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San Francisco train service plans to run solely on clean energy

Commuter trains are already somewhat eco-friendly by their nature (you’re less likely to need a car, after all), but the San Francisco Bay Area’s train system is taking things one step further. BART (Bay Area Rapid Transit) has unveiled a policy that will gradually move it to completely renewable energy. It starts off modestly by limiting CO2 emissions now through 2024, but the plans will be more aggressive after that. At least half of its energy will have to come from renewable sources by 2025, with 90 percent of it from low or zero-carbon sources. All of it will have to be zero-carbon by 2035, while complete reliance on renewable sources would come by 2045.

This isn’t exactly an overnight revolution, then. However, BART notes that it would actually outperform California’s plans for a standard of 50 percent renewable energy use by 2030. Also, any improvements will likely make a tangible impact on the state. BART uses more power than the entire city of Alameda (over 400,000MW/h per year) — even that 2025 target might help a lot. It’s also important to note that BART expects to run both trains and its infrastructure on green energy sources. The area’s Caltrain service has already made its own pledge to use renewable energy, but it’s still using diesel trains where BART’s vehicles are completely electric.

Only some of this will come through in-house energy generation (primarily through solar power), since BART just wouldn’t have the capacity to meet all its own demand. Most of it will come by purchasing energy from the grid. There will be a certain point at which you can ride the train largely guilt-free, however, and whatever BART accomplishes might help other transportation networks achieve their own renewable energy goals.

Via: Greentech Media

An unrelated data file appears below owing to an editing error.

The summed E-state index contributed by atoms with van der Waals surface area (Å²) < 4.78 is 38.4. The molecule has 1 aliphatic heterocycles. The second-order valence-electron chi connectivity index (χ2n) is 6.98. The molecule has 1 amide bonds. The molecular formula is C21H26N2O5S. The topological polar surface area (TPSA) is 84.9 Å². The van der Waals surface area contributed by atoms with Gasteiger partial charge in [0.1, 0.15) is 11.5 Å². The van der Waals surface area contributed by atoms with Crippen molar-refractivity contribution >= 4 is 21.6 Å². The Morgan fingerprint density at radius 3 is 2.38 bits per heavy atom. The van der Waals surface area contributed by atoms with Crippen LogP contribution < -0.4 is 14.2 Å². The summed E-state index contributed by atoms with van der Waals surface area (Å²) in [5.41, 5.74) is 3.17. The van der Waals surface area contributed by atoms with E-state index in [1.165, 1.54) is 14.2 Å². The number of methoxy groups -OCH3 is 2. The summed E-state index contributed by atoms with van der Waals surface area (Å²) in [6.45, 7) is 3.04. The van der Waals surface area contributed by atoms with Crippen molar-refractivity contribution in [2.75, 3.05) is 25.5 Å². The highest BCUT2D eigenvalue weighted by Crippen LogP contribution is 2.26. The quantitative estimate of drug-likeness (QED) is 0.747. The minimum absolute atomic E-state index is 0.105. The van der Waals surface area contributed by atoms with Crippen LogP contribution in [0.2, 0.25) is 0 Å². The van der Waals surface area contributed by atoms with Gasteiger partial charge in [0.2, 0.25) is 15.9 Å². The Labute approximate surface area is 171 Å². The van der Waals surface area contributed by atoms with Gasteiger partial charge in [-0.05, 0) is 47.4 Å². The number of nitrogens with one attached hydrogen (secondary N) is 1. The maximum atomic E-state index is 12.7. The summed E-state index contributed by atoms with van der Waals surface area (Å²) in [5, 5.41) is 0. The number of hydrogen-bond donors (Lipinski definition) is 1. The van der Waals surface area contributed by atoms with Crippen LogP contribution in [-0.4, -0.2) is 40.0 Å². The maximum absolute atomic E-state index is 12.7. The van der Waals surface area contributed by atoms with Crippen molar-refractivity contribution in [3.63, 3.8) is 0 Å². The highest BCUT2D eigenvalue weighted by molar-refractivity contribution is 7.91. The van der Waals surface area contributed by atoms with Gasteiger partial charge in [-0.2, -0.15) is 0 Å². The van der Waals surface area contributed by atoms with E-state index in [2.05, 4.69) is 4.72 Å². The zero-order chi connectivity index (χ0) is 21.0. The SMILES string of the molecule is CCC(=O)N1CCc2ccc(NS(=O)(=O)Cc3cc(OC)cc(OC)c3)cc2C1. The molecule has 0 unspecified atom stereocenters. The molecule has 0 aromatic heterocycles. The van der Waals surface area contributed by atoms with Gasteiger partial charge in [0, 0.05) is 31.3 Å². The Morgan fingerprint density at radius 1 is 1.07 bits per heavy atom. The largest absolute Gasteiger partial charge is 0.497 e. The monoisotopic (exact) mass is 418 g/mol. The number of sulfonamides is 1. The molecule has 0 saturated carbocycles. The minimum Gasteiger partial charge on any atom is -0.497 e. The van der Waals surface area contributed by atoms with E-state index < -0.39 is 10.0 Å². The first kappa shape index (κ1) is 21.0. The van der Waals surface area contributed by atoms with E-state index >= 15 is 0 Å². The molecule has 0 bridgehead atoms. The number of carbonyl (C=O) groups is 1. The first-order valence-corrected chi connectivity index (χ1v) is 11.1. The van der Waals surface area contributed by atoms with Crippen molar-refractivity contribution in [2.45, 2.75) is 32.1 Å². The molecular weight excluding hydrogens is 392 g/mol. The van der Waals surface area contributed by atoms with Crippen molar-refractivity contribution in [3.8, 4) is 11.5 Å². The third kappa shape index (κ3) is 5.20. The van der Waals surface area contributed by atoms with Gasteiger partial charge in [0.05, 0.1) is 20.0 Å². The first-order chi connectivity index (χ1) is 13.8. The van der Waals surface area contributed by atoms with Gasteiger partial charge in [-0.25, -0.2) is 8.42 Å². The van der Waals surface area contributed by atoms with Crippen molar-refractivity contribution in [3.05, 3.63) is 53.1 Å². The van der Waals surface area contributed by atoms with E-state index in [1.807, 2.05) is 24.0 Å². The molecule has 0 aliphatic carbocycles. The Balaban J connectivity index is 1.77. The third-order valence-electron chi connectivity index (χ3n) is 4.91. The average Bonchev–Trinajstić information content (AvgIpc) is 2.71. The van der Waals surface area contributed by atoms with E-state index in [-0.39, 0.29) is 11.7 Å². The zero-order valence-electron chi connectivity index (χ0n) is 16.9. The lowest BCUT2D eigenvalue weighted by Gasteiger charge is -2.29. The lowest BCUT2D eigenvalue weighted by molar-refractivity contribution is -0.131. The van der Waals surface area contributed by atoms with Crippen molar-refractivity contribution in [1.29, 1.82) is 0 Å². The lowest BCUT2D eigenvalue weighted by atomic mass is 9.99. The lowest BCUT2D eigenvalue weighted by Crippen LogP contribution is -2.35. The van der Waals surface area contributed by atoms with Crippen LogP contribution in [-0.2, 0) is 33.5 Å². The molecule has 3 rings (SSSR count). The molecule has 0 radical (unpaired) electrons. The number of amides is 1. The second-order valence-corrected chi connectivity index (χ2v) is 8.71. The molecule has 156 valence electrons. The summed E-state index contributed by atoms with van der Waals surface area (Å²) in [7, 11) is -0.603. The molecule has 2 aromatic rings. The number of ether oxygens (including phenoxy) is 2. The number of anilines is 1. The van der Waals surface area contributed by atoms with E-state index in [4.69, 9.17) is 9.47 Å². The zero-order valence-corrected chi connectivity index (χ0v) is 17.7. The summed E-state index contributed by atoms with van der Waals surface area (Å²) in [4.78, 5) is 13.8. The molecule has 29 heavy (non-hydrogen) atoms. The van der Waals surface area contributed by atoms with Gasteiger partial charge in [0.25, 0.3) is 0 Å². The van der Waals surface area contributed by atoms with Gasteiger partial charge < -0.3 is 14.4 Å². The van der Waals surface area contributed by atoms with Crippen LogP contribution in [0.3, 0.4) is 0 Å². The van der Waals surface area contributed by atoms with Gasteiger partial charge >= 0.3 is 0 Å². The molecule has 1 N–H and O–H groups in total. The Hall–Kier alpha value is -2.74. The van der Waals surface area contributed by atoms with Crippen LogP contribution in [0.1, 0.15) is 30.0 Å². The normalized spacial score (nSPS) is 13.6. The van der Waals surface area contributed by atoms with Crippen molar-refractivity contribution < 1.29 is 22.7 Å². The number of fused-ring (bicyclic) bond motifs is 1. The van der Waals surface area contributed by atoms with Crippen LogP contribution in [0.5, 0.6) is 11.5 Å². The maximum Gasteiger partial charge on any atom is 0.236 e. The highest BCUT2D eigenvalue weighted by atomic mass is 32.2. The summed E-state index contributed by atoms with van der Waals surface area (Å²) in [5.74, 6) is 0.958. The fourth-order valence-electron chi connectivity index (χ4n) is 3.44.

Source: BART

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UK drone rules will require you to take safety tests

UK drone rules will require you to take safety tests

US officials might be easing up on drone regulations, but their UK counterparts are pushing forward. The British government has instituted rules that require you to not only register any robotic aircraft weighing over 250g (0.55lbs), but to take a "safety awareness" test to prove you understand the drone code. Regulators hope that this will lead to fewer drones flying over airports and otherwise causing havoc in British skies. Not that they're taking any chances -- the UK is also planning wider use of geofencing to prevent drones from flying into dangerous airspace.

The new rules come following a study highlighting the dangers of wayward drones. A smaller drone isn't necessarily safer than its larger alternatives, for example -- many of those more compact models have exposed rotors that can do a lot of damage. A drone weighing around 400 g (0.88lbs) can crack the windscreen of a helicopter, while all but the heaviest drones will have trouble cracking the windscreen of an airliner (and then only at speeds you'd expect beyond the airport). While you might not cause as much chaos as some have feared, you could still create a disaster using a compact drone.

It's nothing new to register drones, of course, and it doesn't appear to have dampened enthusiasm in the US. The test adds a wrinkle, though: how willing are you to buy a drone if you know you'll have to take a quiz? The test likely won't slow sales too much, if at all, but it could give people one more reason to pause before buying a drone on impulse. Manufacturers appear to be in favor of the new rulebook, at any rate -- DJI tells the BBC that the UK is striving for a "reasonable" solution that balances safety with a recognition of the advantages that drones can bring to public life.

Source: Gov.uk (1), (2)

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